(This is the third in a series of six articles by Patrick Schmadeke)
Politics and faith are frequently subject to ideological distortions. Neither should degenerate into fundamentalism on the one hand or relativism on the other. Done well, faith and politics sustain the tension of the ongoing uncertainty embedded in the human condition. We will never have the perfect form of government that always and everywhere recognizes the dignity of humanity and creation. Nor will we ever have the perfect and fullest theological articulation of the mystery of God.
Yet, both faith and politics share principles that keep us headed in the right direction. These include the principles of Catholic Social Teaching and natural law.
Natural law might be the most confused principle of Catholic ethics, if for no other reason than efforts to get natural law to “say” things it doesn’t actually say. Natural law is not a list of what’s right and wrong. It is a framework that facilitates a dynamic relationship between a primary moral principle and the concrete instantiation of that principle. The primary principle, according to St. Thomas Aquinas, is: “good is to be done and to be pursued and evil is to be avoided. All other precepts of the natural law are based upon this.” (ST I.II.94.2).
Political realities evolve as quickly as the state of the body-politic evolves. Our politics, ever in flux, require ongoing discernment. This discernment is aided by natural law because the concrete instantiation of the primary principle will change over time and space. The best strategy to mitigate environmental degradation, resolve poverty and create better educational systems, for example, will look different based on context. To be sure, there are overlapping best practices, but rarely cookie-cutter solutions to the moral problems of life.
The four principles of Catholic Social Teaching are also helpful for political discernment. These are: the common good, solidarity, subsidiarity and the dignity of the human person.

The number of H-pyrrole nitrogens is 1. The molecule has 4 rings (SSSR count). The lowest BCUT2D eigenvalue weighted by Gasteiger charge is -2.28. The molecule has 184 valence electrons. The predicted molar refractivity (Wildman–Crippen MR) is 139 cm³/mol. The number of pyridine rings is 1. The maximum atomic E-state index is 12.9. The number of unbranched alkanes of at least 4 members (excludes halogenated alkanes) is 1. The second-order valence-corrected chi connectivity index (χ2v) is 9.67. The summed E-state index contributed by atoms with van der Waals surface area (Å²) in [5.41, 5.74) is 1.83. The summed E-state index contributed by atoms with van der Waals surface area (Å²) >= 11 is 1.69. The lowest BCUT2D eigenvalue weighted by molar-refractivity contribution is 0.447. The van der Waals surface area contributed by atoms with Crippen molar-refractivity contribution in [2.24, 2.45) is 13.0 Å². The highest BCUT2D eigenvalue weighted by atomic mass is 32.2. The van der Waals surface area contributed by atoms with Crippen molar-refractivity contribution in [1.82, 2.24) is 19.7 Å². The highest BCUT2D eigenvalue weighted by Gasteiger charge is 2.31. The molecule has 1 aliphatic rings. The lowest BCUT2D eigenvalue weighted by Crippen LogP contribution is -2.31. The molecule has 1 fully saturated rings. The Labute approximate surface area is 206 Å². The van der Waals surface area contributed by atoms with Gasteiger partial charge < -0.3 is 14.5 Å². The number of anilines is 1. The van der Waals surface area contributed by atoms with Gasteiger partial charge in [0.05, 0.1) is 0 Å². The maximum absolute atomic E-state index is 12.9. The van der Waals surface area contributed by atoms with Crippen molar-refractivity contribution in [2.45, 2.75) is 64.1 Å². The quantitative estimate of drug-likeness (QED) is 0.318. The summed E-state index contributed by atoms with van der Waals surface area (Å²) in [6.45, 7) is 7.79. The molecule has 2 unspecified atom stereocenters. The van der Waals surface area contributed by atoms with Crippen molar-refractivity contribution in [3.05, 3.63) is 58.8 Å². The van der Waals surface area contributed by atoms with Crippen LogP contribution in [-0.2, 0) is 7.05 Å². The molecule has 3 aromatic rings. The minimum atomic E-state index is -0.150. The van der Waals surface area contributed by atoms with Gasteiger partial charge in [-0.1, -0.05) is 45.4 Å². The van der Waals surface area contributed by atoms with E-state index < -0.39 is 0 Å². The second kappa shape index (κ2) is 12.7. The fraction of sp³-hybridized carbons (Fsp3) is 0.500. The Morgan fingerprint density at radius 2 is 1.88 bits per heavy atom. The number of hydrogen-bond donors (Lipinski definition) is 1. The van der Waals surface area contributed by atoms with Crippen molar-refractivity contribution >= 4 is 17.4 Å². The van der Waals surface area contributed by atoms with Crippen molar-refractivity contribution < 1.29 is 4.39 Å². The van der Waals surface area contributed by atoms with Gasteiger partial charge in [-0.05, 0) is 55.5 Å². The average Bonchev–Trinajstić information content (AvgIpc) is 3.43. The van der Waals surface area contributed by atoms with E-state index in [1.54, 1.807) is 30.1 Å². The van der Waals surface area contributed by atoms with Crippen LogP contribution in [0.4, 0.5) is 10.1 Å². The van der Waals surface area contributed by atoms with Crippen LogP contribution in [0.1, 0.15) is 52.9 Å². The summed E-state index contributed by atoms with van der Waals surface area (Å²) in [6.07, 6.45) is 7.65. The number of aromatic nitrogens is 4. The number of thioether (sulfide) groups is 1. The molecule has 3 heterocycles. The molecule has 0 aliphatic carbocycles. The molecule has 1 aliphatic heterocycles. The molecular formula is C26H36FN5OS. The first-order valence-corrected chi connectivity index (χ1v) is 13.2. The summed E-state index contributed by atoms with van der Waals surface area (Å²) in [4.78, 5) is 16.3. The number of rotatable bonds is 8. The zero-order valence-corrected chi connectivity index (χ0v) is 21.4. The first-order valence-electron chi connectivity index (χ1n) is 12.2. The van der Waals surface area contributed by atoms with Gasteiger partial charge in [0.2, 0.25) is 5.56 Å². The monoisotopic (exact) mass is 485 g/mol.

The common good is “the sum of those conditions of social life which allow social groups and their individual members relatively thorough and ready access to their own fulfillment” (Gaudium et Spes #26). At the most basic level, this includes reasonable access to food, water, education, work, healthcare and shelter.
The principle of solidarity recognizes that we are inherently social creatures. Contrary to the modern myth of individualism, we depend on each other and flourish in relationships of mutuality. This is as true between a husband and wife as it is between rich and poor, even if the latter is less frequently lived out. We are all one in Christ, and “if one part suffers, all the parts suffer with it” (1 Corinthians 12:26).
The principle of subsidiarity involves a dynamic balance of local and higher authority. In the first place, decisions should be made by those in the most immediate proximity to the issue at hand. However, if the most local authority is unable to resolve the issue, then those at higher levels of authority have a responsibility to help. This principle is of constant relevance to the political realm, which attempts to negotiate the balance of who should be exercising authority with respect to any given issue.
The principle of the dignity of the human person reflects that humans are created in the image and likeness of God. Though sin has distorted this image, the inherent dignity of the human person cannot be taken away. When persons do not recognize their own dignity (which happens on every occasion of sin), we are called all the more to affirm the dignity that is rightly theirs. This looks less like commanding to a standard (“pull yourself up by your bootstraps”), and more like inviting into an attractive life of holy joy.
Though these principles are important to distinguish, they are inseparable. They can help politics and faith speak to each other. Not in the trite or headline-making sound bites, but in the substantive, unglamorous and fulfilling process of communal discernment. Helpful to such communal discernment is clarity about the distinct projects of politics and theology, and why they sometimes come into conflict. This will be the topic of the next article.
(Editor’s note: Patrick Schmadeke is a graduate of St. Ambrose University (‘13) and a student in the Master of Divinity program at the University of Notre Dame.)